Americans spend more than 90 percent of their time indoors—from homes to office or work environments, schools, retail stores, fitness centers, health care facilities, and more—which means exposure to indoor environments is at an all-time high. What many people don’t realize is that these buildings, and everything in them, can affect human health and well-being.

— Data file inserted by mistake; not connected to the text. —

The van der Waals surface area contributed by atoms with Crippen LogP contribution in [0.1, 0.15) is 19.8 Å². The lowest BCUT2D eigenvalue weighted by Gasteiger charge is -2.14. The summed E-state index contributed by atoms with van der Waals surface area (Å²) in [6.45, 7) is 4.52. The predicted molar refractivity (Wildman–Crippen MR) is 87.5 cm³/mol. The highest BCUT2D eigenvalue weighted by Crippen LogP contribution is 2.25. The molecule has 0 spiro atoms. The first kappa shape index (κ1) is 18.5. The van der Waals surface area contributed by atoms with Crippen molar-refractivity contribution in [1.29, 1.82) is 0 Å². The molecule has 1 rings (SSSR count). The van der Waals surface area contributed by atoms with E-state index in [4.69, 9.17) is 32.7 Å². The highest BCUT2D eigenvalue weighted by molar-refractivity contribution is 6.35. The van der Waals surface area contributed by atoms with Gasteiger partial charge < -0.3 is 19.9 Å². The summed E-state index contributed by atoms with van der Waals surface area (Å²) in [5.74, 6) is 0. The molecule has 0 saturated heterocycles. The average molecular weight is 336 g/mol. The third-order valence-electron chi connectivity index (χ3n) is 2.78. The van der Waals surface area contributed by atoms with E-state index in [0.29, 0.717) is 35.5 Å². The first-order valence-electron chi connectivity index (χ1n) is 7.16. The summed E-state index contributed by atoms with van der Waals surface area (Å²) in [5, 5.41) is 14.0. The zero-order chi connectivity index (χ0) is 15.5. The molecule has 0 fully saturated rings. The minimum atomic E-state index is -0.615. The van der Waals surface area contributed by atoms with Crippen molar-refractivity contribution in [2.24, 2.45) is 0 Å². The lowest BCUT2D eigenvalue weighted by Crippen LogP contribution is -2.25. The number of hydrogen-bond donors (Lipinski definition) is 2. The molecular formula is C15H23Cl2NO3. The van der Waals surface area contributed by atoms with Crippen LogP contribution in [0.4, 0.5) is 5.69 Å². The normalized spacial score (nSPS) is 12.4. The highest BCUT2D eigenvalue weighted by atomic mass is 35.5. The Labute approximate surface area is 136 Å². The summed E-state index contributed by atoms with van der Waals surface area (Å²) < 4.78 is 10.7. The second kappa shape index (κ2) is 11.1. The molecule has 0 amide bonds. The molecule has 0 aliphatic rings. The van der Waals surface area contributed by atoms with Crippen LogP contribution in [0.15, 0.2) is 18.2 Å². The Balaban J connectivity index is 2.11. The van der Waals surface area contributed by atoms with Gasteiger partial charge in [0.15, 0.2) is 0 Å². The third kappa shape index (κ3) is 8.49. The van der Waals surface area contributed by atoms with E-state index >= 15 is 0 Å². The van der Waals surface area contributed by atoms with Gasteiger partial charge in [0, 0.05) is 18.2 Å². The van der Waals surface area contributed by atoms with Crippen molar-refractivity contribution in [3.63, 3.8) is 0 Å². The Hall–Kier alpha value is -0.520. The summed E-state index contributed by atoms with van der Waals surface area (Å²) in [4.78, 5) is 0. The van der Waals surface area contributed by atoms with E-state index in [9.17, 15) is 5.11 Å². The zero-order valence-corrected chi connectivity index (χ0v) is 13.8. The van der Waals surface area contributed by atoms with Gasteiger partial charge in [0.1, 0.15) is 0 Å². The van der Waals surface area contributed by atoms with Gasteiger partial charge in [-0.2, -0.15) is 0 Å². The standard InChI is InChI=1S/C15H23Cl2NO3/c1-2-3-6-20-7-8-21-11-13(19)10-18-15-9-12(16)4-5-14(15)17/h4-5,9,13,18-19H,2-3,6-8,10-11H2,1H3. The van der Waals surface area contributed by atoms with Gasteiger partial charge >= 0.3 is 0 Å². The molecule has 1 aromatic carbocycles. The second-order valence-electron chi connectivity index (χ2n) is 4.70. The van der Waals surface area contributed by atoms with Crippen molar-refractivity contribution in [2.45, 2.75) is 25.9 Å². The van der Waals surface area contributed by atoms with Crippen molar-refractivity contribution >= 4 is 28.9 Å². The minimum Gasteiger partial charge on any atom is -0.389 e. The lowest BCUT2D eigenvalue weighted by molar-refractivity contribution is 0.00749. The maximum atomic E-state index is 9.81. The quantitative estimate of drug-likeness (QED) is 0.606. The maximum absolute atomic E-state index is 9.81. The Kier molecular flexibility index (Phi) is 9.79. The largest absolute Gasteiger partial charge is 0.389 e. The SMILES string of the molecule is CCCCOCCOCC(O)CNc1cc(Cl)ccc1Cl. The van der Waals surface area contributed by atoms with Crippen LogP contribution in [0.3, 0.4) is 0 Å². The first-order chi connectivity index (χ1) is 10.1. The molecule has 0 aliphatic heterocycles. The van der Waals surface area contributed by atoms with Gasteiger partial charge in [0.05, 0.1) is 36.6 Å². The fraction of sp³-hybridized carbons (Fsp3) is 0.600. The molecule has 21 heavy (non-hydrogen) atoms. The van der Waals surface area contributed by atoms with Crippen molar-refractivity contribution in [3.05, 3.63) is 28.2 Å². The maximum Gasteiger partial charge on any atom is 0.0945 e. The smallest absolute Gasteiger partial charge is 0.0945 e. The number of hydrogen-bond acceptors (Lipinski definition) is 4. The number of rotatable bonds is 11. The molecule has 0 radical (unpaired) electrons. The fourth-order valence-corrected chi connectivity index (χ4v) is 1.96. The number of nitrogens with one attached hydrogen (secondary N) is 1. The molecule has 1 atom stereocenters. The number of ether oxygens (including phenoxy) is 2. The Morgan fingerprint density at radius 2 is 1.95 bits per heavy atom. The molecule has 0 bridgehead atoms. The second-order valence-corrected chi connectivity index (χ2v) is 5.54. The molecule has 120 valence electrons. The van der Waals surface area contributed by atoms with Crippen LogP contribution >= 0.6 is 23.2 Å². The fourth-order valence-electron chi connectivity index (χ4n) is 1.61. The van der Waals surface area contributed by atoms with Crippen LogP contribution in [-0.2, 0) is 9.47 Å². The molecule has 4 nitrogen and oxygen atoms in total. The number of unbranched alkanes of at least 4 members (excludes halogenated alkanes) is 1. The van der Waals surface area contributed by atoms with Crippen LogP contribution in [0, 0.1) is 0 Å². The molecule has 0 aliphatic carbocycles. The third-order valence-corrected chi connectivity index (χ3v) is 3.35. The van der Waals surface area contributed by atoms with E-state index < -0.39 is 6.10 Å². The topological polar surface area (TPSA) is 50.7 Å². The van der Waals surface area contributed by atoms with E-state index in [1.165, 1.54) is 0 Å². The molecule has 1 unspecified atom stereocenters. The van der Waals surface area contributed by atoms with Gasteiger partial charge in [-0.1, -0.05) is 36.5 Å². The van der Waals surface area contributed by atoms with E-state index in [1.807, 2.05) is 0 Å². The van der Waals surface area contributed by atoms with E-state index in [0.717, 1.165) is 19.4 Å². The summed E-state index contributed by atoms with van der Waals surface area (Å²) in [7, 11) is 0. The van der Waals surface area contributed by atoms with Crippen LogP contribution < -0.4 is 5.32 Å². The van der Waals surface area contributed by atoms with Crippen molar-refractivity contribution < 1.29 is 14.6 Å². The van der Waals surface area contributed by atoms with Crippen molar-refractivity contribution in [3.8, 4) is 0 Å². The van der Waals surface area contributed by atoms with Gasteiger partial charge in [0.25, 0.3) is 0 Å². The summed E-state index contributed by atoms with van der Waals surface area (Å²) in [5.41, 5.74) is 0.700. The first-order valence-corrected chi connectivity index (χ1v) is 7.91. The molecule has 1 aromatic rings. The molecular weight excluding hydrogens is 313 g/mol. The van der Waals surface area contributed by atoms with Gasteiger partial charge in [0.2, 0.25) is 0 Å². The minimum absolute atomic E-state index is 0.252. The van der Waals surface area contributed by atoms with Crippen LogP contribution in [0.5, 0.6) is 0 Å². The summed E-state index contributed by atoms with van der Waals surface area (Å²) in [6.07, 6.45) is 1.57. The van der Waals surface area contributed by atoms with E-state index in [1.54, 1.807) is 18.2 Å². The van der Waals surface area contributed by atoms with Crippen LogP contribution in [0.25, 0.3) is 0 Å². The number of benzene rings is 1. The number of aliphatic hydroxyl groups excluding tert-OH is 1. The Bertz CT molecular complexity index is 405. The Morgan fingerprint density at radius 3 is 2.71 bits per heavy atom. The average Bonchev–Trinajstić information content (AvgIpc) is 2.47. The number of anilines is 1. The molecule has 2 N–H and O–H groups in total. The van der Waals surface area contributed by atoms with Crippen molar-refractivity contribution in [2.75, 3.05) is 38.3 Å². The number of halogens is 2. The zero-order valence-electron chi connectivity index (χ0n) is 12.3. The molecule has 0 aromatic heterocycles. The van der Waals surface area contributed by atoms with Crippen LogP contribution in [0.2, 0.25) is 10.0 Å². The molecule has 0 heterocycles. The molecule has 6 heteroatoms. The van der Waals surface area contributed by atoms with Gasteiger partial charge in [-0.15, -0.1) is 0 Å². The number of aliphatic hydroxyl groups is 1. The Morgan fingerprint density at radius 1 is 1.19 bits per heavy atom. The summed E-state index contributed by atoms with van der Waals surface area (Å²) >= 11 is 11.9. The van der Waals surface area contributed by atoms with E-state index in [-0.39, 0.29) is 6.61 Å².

Universal Design (UD) is an approach to design that increases the potential for developing a better quality of life for a wide range of individuals. It is a design process that enables and empowers a diverse population by improving human performance, health and wellness, and social participation (Steinfeld and Maisel, 2012). It creates products, systems, and environments to be as usable as possible by as many people as possible regardless of age, ability or situation.